Pest Control Update

Safety Office


The University of Winnipeg is always seeking to find the right balance between human health and animal welfare in our pest management practices. We continue to investigate how we can control pigeon excrement on campus in the least invasive way possible.

We have formed a small team consisting of a science professor (Dr. Athar Ata, Chair Chemistry) our Sustainability Office and Physical Plant to investigate “best practices” for urban pigeon control.  Our goal is to take a fresh look at this issue and develop an evidence-based approach.

In the interim, we will not be using the pesticide Avitrol on campus.

Dr. Ata, an expert in natural chemistry, will explore the use of green alternatives, for example: application of natural plant extracts which could be used to repel birds from specific locations on campus. Dr. Ata will oversee this undergraduate research project.

UWinnipeg’s Land Use Planning and Property Management Policy includes a commitment “to strive continuously to adopt approaches to land use planning, landscape design and construction, and grounds maintenance which reduce use of toxic pest management substances.”

Our new sustainability strategy includes a commitment to reviewing current operations and maintenance on campus to improve alignment with recognized sustainability best practices.  Our pest management process are part of this review.


Non-chemical methods of pest control are used on campus whenever possible; however, despite best efforts, infestations will sometimes occur, and the use of pesticides may be necessary. If infestations are not controlled, human health risks* can become an issue.

Pigeon excrement on campus can be tracked into the school or into people’s homes.  As well, pigeons around campus are sometimes attacked by ravens that leave carcasses on the ground -- attracting other pests. The pigeon excrement also represents a health hazard to the individuals charged with cleaning it up.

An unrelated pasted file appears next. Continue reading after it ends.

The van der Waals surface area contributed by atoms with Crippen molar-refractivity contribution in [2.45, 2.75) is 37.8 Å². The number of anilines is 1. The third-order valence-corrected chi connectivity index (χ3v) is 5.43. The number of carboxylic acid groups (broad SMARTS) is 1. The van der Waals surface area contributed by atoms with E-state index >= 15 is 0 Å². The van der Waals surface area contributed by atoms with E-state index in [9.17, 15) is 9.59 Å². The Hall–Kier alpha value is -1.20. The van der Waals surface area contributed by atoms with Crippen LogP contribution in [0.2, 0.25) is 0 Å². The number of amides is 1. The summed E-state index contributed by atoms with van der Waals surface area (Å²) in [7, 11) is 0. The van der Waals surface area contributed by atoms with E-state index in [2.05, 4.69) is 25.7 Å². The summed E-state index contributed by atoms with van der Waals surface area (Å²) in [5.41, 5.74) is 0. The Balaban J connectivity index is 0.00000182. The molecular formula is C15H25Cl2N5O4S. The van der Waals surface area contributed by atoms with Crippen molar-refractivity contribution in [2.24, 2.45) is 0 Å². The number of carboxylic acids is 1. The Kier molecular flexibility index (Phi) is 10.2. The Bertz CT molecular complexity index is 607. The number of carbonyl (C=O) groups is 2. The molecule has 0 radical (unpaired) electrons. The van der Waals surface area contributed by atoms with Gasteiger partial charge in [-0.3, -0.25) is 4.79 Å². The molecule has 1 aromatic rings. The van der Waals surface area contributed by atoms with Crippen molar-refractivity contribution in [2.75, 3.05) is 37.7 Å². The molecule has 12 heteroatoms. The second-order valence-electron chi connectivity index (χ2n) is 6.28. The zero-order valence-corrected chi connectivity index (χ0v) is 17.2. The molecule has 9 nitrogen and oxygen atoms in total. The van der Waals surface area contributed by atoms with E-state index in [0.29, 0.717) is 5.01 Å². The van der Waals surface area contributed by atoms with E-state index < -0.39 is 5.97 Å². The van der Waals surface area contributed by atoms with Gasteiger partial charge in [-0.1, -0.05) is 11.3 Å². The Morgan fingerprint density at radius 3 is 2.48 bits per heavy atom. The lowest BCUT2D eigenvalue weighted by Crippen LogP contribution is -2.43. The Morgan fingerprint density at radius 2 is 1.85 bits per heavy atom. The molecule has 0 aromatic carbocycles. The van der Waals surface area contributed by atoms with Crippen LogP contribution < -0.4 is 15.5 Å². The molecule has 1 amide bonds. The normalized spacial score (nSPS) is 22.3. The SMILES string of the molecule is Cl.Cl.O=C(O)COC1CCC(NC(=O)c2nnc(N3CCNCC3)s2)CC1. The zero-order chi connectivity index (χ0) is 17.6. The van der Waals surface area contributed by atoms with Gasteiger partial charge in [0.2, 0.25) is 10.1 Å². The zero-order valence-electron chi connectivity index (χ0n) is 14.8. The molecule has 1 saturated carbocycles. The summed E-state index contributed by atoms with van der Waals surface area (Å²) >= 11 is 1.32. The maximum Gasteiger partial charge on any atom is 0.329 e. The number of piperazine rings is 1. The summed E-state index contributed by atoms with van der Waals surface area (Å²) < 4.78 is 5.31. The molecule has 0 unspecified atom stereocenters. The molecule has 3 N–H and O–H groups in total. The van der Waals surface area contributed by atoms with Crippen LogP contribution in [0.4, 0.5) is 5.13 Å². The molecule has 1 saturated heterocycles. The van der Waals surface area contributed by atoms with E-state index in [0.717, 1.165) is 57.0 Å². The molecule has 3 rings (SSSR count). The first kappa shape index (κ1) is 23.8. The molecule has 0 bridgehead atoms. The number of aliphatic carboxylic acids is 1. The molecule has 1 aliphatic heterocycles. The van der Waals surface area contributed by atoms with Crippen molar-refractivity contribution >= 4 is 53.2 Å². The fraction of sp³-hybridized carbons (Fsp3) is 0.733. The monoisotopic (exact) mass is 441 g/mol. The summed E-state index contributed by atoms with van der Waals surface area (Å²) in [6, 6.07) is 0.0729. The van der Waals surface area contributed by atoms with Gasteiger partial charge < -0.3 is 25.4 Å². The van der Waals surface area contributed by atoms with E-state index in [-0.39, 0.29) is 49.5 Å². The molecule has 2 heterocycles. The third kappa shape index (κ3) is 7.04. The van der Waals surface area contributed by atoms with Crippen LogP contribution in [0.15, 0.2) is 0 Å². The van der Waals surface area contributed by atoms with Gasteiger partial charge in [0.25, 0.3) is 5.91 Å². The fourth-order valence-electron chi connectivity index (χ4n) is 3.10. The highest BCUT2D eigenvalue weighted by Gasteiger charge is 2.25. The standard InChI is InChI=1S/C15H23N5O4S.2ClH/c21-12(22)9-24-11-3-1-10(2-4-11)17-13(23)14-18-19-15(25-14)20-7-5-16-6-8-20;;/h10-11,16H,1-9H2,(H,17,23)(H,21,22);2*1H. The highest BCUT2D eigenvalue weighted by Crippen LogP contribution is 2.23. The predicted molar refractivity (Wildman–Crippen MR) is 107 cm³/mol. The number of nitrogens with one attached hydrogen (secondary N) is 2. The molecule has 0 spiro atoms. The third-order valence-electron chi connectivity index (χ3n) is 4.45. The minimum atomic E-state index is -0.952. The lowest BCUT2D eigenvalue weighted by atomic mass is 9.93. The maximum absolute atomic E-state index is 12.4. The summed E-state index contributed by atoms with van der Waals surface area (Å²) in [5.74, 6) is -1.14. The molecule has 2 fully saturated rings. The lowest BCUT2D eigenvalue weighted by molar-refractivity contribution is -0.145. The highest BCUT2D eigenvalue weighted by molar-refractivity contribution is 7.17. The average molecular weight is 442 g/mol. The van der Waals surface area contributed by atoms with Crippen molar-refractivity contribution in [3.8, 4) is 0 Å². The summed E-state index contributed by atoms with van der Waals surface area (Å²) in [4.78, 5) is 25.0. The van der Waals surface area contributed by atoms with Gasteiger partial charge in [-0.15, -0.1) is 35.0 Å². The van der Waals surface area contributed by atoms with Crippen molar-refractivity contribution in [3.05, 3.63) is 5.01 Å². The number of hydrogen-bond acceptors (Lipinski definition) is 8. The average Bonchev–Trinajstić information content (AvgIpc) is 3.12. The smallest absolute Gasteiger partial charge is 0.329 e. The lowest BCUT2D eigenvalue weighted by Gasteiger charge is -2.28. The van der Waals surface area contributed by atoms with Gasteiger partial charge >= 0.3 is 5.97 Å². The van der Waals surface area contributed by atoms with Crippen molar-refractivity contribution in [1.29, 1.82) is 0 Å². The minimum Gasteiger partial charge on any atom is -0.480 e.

Our maintenance team worked with the Peregrine Falcon Recovery Project and the Government of Manitoba - Environmental Approvals Branch, Department of Sustainable Development to develop a program that takes into consideration our environment. The program limits where, when, and how we have used Avitrol.

In the past Avitrol was applied from October to March to avoid the nesting season for Peregrine falcons (which is from April to October).

Avitrol has only been used in roosting areas on building rooftops, so land animals are not exposed.

The challenge all urban building managers face is that pigeons are a very successful species. They adjust to new conditions.

In addition, the following measures have been tried on campus as a means of pigeon control:

a)     Spikes in roosting sites – this has some success and is currently being used in Riddell, Ashdown and Manitoba Hall locations.  (These can be difficult to install in some areas which is why not used everywhere).

b)    Owl statues – ineffective as they are stationary and pigeons learn they are not a threat and roost anyhow

c)     Netting in roosting sites – pigeons can get caught in the nets and can die in very troubling manner

*From Health Canada:

“The biggest problem pigeons cause is the amount of feces (droppings) they produce. Pigeon droppings may pose a health hazard to the general public.The build-up of pigeon feces on buildings is also acidic and erodes metal and stonework.

Pigeons have been associated with a variety of diseases, including histoplasmosis and cryptococcosis.

Histoplasmosis is a disease caused by a fungus that grows in pigeon droppings. The fungus can also be found in bat droppings or in the soil, and is carried by the wind. People with weakened immune systems (like cancer patients or people living with HIV/AIDS) are generally more at risk of developing histoplasmosis.

Cryptococcosis It is very unlikely that healthy people will become infected even at high levels of exposure. A major risk factor for infection is a compromised immune system.”